But what do I do with my vinyl records? Turns out, that is simple as well. Just use Scrymble, which is available here: http://ansiform.afraid.org/scrymble/
Requirements are: Firefox, Greasemonkey and the scrymble script. I usually use Konqueror or Safari, but it’s ok to have Firefox around for purposes like this. After the installation of Scrymble, you can go to RYM (http://rateyourmusic.com/) to scrobble any album listed there, either in real time, or post auditem.
PS: I actually made up the auditem. Anybody here who knows the correct form? đŸ™‚

sudo and xauth

Ok, last week I tried to switch my OpenSUSE system to use sudo rather than su for running things like YaST as root. This works relatively well, apart from the fact that I am not able to run X11 programs. My first guess was to edit the sudoers file so that the $DISPLAY does not get reset. So when I would do something like this:

$ sudo echo $DISPLAY
I would not get an empty line, but something like “localhost:10.0“. However, this does not work. Would have been too easy. The problem here is that of course the xauth cookie gets in the way. X11 uses cookie based authentication, which is stored in a file in the user’s home directory. After some googling I found out that an automatic xauth handling could be implemented in sudo using pam (pluggable authentication modules), but no one has done that so far. There are some people trying to do some magic tricks, involving the merging of root’s and the user’s xauth files, but I don’t like that this needs so many commands and not only a simple sudo command anymore. If I find anything more simple, I will post it here…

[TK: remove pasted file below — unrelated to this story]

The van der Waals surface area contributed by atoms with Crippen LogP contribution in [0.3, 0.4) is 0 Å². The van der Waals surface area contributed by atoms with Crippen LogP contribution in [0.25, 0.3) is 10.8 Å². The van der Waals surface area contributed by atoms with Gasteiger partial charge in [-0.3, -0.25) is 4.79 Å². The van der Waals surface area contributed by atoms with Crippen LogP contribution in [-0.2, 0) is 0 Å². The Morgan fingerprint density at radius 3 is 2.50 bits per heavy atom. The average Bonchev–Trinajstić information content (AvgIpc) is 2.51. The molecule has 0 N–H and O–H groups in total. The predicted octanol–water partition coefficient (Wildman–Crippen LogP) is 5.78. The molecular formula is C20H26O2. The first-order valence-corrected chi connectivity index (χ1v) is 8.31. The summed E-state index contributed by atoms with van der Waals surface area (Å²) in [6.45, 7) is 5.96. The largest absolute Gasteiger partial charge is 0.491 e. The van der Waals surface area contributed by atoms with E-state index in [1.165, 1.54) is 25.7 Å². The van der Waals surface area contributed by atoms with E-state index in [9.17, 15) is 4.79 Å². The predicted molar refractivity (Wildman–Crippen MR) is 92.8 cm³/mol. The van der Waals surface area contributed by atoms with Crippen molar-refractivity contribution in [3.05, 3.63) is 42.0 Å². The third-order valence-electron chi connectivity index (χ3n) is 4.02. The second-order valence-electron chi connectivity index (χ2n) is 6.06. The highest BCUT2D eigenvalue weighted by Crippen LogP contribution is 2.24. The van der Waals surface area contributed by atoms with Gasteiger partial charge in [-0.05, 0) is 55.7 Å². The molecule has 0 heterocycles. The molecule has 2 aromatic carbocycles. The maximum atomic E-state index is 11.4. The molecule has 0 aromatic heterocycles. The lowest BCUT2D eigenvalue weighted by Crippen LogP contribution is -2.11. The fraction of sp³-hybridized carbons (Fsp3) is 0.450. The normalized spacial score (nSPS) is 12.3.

UPDATE:
Well, one simple solution is as follows:
$ export XAUTHORITY=~/.Xauthority
$ sudo -E xeyes
Instead of using the -E flag (preserve environment), one could add DISPLAY and XAUTHORITY to the variables which are not reset in the /etc/sudoers file. Actually I think that is the most comfortable solution.

sudo vs su

Today I updated my home machine, running OpenSUSE 11.1 at the moment (yeah, I know 11.2 is out, but I always wait a couple of months, for the first round of updates to settle in). I got used so much to OS X’s and Ubuntu’s style of not having an explicit root user, that I wanted to emulate it in OpenSUSE. So, first thing is to edit the sudoers file:

$ su -c visudo

Then find these two lines and comment them out, and add the other line:

#Defaults targetpw
#ALL ALL = (ALL) ALL
youruser ALL = (ALL) ALL

This will enable your user called youruser to run any program as the root user (actually any user), only needing his own password. You can of course make this more fine grained. You can allow this user only to run programs as a certain user, but that’s not the point here.

What’s now still missing is to disable interactive logins or rather the su command. Edit the file /etc/shadow and replace the root password with a *:

root:*:13917::::::

The encrypted password is always stored in the second field, delimited by the colons (“:”). One problem which I haven’t solved yet: I can run sudo /sbin/yast2 now, but that will only fire up the ncurses frontend of yast. I still need to find a way to run the Qt or gtk frontend. Well, this is for another post…